CVRD Area A Director Daniel Arbour cast the deciding vote for race car testing  |  George Le Masurier photo

CVRD directors approve racecar testing at Smit Field for one year by 2-1 vote

Dec 9, 2019 | News

By George Le Masurier

Race car testing will continue at Smit Field next to Nymph Falls Nature Park, at least for another season, after Comox Valley rural directors voted 2-1 in favor of a scaled down permit.

The Vanisle Airfield Society, an association of drag racing enthusiasts, had applied for a three-year temporary use permit to test and tune their cars over three days, three times during the summer season. CVRD staff, however, recommended directors approve only a one-year permit with other limiting conditions, such as a cap on 30 cars per event.

But when Director Daniel Arbour (Area A) appeared ready to vote against the staff recommendation based on neighborhood concerns, Director Edwin Grieve (Area C) proposed limiting the three test and tune events to a single day. Grieve chairs the electoral services commission.

READ MORE: Get in-depth background on this issue here

But society president Ken Peterson said a one-day event wasn’t workable for the effort it takes to set up timing and lighting equipment and for out-of-town race car owners to travel to the Comox Valley.

Arbour then moved to approve two two-day events on a one-year basis. He and Grieve outvoted Area B Director Arzeena Hamir who voted against approving a temporary use permit.

The vote came after three neighborhood residents urged directors to deny issuing a permit and society representatives and the Smit Field owners tried to assure directors they were attempting to minimize negative impacts and actively seeking to secure a permanent site elsewhere.



Ron Bridge, a Forbidden Plateau Road resident since 1975, said he moved to the area before the Smit Field aerodrome was established for a quieter environment and to be closer to nature. He was instrumental in the founding of Nymph Falls park.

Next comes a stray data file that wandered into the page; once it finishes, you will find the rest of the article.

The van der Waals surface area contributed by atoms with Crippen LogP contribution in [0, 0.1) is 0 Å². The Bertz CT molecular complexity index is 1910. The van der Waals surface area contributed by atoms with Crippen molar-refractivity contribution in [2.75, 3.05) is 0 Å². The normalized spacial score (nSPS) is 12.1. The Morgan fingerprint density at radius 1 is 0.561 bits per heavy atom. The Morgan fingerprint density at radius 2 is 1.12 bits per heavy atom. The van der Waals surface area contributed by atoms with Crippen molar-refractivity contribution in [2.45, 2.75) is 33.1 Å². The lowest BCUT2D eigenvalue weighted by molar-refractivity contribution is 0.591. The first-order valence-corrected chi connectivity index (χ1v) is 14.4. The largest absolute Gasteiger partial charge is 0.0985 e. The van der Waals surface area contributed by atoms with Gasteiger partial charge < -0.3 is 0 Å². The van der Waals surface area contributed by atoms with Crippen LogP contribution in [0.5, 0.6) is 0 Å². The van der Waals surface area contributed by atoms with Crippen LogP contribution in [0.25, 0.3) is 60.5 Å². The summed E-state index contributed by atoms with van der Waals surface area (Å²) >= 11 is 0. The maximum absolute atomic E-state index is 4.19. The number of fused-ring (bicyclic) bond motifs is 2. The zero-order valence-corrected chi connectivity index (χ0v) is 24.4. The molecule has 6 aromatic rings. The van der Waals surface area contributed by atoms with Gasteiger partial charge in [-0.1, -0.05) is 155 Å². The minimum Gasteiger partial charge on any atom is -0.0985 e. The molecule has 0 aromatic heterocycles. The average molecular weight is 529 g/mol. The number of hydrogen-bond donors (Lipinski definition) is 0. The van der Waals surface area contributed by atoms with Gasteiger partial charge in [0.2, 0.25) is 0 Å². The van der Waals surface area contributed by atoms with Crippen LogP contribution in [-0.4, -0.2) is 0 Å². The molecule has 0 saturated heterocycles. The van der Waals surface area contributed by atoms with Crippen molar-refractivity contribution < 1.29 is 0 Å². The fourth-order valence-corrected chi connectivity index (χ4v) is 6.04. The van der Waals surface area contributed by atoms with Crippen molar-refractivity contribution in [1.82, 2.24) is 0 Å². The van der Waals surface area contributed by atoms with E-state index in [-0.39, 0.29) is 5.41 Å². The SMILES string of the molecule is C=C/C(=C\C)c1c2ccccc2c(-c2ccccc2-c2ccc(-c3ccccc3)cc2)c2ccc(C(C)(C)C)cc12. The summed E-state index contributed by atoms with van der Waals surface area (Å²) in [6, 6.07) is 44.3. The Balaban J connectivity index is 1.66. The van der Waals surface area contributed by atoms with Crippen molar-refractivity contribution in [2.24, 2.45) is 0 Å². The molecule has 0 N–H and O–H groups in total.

Bridge said the testing of drag racing cars is incongruous with the neighborhood’s lifestyle values and out of place next to a nature park. He asked the directors to preserve an area with natural wonders.

Two other neighbors spoke against the testing of drag racing cars, including a woman who said she walks in the park every day, but can’t go out of her house on days of the events.

“There must be a quieter way to raise money for charity,” she said.



The Vanisle Airfield Society was formed in 2015 after Smit Field owners Dan Annand and Kevin Greissel offered their concrete runway for the testing and tuning of drag racing cars.

They held several events in violation of Comox Valley Regional District zoning bylaws before neighbors complained. The regional district then prohibited future events until the rural directors approved a temporary use permit.

Tania Woodbeck, speaking on behalf of the society, said the group was a network of friends and relatives and would never become more than that.

But she admitted during questioning from Director Hamir that a previous “invitational” event had attracted drag racing fans who were not members of the association, and who had engaged in harassing social media posts.

“It was bullying, for sure,” Woodbeck said, adding that they weren’t members of the society. She promised directors that inviting non-members wouldn’t ever happen again.

Woodbeck said the society is trying to be good community neighbors by raising money for charities during lunchtime barbecues and purchasing carbon tax credits to offset their greenhouse gas emissions.